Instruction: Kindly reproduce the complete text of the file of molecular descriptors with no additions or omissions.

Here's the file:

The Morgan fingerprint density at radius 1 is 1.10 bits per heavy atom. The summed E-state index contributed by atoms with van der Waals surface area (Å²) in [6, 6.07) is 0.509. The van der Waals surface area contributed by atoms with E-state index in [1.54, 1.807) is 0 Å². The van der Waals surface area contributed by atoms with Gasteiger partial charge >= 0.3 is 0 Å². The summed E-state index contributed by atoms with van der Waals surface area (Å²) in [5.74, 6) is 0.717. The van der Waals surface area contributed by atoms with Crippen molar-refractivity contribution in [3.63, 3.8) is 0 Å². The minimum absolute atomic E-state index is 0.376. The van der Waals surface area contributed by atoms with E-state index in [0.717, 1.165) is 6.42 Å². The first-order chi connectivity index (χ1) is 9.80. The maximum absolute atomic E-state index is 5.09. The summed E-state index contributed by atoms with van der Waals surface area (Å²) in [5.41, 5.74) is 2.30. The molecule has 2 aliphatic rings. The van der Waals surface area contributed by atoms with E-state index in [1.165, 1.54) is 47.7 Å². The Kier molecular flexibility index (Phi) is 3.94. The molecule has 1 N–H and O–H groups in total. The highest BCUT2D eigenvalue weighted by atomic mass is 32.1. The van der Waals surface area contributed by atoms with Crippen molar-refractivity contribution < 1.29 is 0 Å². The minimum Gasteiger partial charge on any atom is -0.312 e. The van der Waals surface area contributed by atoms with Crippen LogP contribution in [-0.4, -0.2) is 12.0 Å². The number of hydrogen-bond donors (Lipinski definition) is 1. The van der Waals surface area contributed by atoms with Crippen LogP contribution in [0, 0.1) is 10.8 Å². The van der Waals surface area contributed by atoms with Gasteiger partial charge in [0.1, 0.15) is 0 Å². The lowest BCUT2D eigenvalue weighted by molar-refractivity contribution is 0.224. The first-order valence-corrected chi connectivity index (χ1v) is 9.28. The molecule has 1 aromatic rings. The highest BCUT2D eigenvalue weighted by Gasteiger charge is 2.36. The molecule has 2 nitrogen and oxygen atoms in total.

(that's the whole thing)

The Morgan fingerprint density at radius 1 is 1.10 bits per heavy atom. The summed E-state index contributed by atoms with van der Waals surface area (Å²) in [6, 6.07) is 0.509. The van der Waals surface area contributed by atoms with E-state index in [1.54, 1.807) is 0 Å². The van der Waals surface area contributed by atoms with Gasteiger partial charge >= 0.3 is 0 Å². The summed E-state index contributed by atoms with van der Waals surface area (Å²) in [5.74, 6) is 0.717. The van der Waals surface area contributed by atoms with Crippen molar-refractivity contribution in [3.63, 3.8) is 0 Å². The minimum absolute atomic E-state index is 0.376. The van der Waals surface area contributed by atoms with E-state index in [0.717, 1.165) is 6.42 Å². The first-order chi connectivity index (χ1) is 9.80. The maximum absolute atomic E-state index is 5.09. The summed E-state index contributed by atoms with van der Waals surface area (Å²) in [5.41, 5.74) is 2.30. The molecule has 2 aliphatic rings. The van der Waals surface area contributed by atoms with E-state index in [1.165, 1.54) is 47.7 Å². The Kier molecular flexibility index (Phi) is 3.94. The molecule has 1 N–H and O–H groups in total. The highest BCUT2D eigenvalue weighted by atomic mass is 32.1. The van der Waals surface area contributed by atoms with Crippen molar-refractivity contribution < 1.29 is 0 Å². The minimum Gasteiger partial charge on any atom is -0.312 e. The van der Waals surface area contributed by atoms with Crippen LogP contribution in [-0.4, -0.2) is 12.0 Å². The number of hydrogen-bond donors (Lipinski definition) is 1. The van der Waals surface area contributed by atoms with Crippen LogP contribution in [0, 0.1) is 10.8 Å². The van der Waals surface area contributed by atoms with Gasteiger partial charge in [0.1, 0.15) is 0 Å². The lowest BCUT2D eigenvalue weighted by molar-refractivity contribution is 0.224. The first-order valence-corrected chi connectivity index (χ1v) is 9.28. The molecule has 1 aromatic rings. The highest BCUT2D eigenvalue weighted by Gasteiger charge is 2.36. The molecule has 2 nitrogen and oxygen atoms in total.